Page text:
How to Stop Overeating Today
When I started trying to lose weight around 2005 I really thought the process was as simple as a math formula. Just tell me what to do and I will do it.
Oh, I had “tried” to lose weight before. I wanted to drop pounds but I was in no way ready to sacrifice cinnamon and sugar toast or Oreos.
2005 was different, I had a friend trying to lose weight with me, and we had a road map with Weight Watchers. The first few weeks were really hard, but as the weight started to come off, the motivation I found from that success made things a bit easier.
What weight watchers didn’t help with was the mental challenges I began to face. I would fight these things hard, for many years.
Of course at the meetings we discussed emotional eating. Strategies for social events like parties and potlucks. How to navigate the “food pusher”, the food bullies who point out what you are eating (how much or how little), etc.
The one thing I don’t ever remember hearing about in a Weight Watchers meeting was how to actually stop overeating.
First, I’d like define overeating here with the understanding that it isn’t straight from any dictionary. This is my definition.
Overeating: Eating when you aren’t hungry. Or eating beyond your body’s fullness signals.
That’s pretty straight forward, right? Don’t eat when you aren’t hungry and stop eating when you are satisfied.
Yeah, unless you’ve struggled with your weight for years like I did. If you’re like me, for YEARS I ignored my body’s hunger signals. As in, if food looked sort of good and I hadn’t eaten in an hour or so, I would eat it.
When I was a Weight Watchers member, not much changed except that then, if I had the points for it (and sometimes even if I didn’t) I ate it.
I’m just gonna tell you right now, you can’t get to your goal weight with that philosophy – “I’ve got the points for it.” That’s not going to work long term. This philosophy will also get you into trouble during meals. It will give you permission to eat past satisfied, move onto full and then to overly full. I’ve done it many times.
So how do you stop?
Start paying attention to what’s happening around you or in your head when you grab your next snack. Are you really hungry? Or are you just stressed out? Is it a transition time in the day, like nearly nap time with the little ones or dinner time after a long day at work?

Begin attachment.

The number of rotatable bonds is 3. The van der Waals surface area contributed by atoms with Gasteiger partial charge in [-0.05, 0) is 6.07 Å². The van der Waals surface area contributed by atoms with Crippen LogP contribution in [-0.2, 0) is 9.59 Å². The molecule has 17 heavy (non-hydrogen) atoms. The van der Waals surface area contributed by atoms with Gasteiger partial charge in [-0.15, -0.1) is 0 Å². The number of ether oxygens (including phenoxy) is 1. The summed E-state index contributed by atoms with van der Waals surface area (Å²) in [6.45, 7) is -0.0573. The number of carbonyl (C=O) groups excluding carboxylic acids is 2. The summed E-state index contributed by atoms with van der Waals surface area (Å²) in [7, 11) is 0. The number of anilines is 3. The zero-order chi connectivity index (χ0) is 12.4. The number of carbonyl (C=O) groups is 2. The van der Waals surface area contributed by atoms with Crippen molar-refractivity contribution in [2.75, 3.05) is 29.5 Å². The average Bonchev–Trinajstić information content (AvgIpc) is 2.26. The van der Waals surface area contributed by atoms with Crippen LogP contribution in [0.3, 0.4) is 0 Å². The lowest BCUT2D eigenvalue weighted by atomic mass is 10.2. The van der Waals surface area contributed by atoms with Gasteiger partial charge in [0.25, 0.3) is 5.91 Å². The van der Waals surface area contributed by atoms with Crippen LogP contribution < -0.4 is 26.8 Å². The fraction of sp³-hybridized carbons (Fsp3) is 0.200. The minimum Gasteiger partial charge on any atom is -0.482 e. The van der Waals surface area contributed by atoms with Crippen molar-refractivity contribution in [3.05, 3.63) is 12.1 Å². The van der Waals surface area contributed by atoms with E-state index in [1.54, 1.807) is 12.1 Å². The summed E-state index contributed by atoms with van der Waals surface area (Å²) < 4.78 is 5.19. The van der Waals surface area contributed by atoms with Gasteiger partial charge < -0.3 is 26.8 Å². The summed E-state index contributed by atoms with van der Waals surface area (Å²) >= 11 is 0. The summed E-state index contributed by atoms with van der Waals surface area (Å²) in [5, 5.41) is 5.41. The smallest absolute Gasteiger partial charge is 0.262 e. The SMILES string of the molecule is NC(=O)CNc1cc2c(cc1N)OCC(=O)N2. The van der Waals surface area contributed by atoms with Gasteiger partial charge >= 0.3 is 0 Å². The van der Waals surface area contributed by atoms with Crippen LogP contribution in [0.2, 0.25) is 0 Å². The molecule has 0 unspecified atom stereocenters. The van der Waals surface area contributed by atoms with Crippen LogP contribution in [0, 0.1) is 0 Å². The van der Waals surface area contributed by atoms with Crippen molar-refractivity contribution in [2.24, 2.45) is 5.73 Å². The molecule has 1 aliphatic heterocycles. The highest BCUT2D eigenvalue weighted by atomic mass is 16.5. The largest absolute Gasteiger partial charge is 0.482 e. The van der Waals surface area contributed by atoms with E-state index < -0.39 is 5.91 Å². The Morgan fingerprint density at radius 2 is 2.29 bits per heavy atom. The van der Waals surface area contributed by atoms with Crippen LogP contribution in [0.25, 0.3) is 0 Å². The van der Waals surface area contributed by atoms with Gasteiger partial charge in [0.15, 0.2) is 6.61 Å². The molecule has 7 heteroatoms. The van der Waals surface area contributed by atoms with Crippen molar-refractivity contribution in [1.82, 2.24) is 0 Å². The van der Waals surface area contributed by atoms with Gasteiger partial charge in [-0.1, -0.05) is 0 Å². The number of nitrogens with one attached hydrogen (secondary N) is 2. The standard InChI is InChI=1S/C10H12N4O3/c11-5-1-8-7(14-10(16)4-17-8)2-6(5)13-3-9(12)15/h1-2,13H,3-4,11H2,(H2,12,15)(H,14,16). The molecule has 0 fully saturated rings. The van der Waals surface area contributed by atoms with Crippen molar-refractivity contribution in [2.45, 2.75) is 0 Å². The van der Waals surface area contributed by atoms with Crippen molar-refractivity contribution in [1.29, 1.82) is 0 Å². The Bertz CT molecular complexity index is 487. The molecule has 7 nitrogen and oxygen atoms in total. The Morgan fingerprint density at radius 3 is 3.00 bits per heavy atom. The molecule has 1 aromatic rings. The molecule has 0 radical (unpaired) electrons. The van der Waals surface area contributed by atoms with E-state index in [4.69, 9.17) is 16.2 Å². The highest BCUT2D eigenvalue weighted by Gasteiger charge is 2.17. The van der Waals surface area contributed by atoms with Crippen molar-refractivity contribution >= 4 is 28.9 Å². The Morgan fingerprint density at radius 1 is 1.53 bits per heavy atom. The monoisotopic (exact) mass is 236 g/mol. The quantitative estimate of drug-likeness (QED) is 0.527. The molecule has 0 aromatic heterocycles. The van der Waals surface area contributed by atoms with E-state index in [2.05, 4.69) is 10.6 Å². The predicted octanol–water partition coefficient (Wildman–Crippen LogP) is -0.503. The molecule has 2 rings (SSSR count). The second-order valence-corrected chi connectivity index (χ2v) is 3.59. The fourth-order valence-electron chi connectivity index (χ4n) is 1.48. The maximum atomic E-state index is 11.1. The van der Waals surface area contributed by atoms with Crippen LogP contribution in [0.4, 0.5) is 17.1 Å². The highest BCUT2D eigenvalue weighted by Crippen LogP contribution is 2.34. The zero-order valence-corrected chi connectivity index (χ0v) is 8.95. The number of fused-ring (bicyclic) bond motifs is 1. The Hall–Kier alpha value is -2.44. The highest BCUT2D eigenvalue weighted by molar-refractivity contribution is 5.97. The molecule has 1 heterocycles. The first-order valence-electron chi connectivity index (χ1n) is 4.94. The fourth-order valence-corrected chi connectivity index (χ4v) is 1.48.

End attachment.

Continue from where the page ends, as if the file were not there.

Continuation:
Next, be sure to evaluate your hunger level at the end of planned meals. What are some of the thoughts you had that led to this level of hunger? Are you still hungry? Satisfied? Stuffed? Be mindful of these physical feelings.
Don’t judge yourself for any thoughts you’re having. Just pay attention to what they are. Later, once you’ve done this for a week or more, sit down and write some of them out. Read them out loud to yourself. Evaluate whether or not you think that thought is true, useful or loving. I can tell you that they are probably none of those.
If we love our body we treat it with respect by giving it what it needs, no more, no less.
If the thought was useful, then it would be getting you closer to your goal of a fit, healthy body.
Here are some thoughts, that after careful attention and evaluation, you may want to use instead:
- My body is a temple – I’m not going to stuff it with extra stuff, just because it’s there.
- I love my body, I’m going to give it just what it needs – no less and no more.
- My body is amazing – it keeps me alive without me even having to think about it.
- I am grateful for my body.
- Food is fuel.
- Am I really hungry, or am I just bored?
- Is this hunger, or am I just tired?
- It’s ok to feel frustrated. Eating won’t help me not feel frustrated.
- Am I still hungry or do I just feel wasteful not finishing my food.
- Better to waste food on the plate than to waste it in my body – it’s harder to get rid of if I eat it when I’m not hungry.
Some of these thoughts are going to resonate with you and some won’t. Pick the thoughts that you like and use those when you observe those thoughts that cause you to overeat. This won’t be an overnight fix, but a technique to start practicing today. Imagine where you could be a month from now if, without changing anything else, you could stop overeating!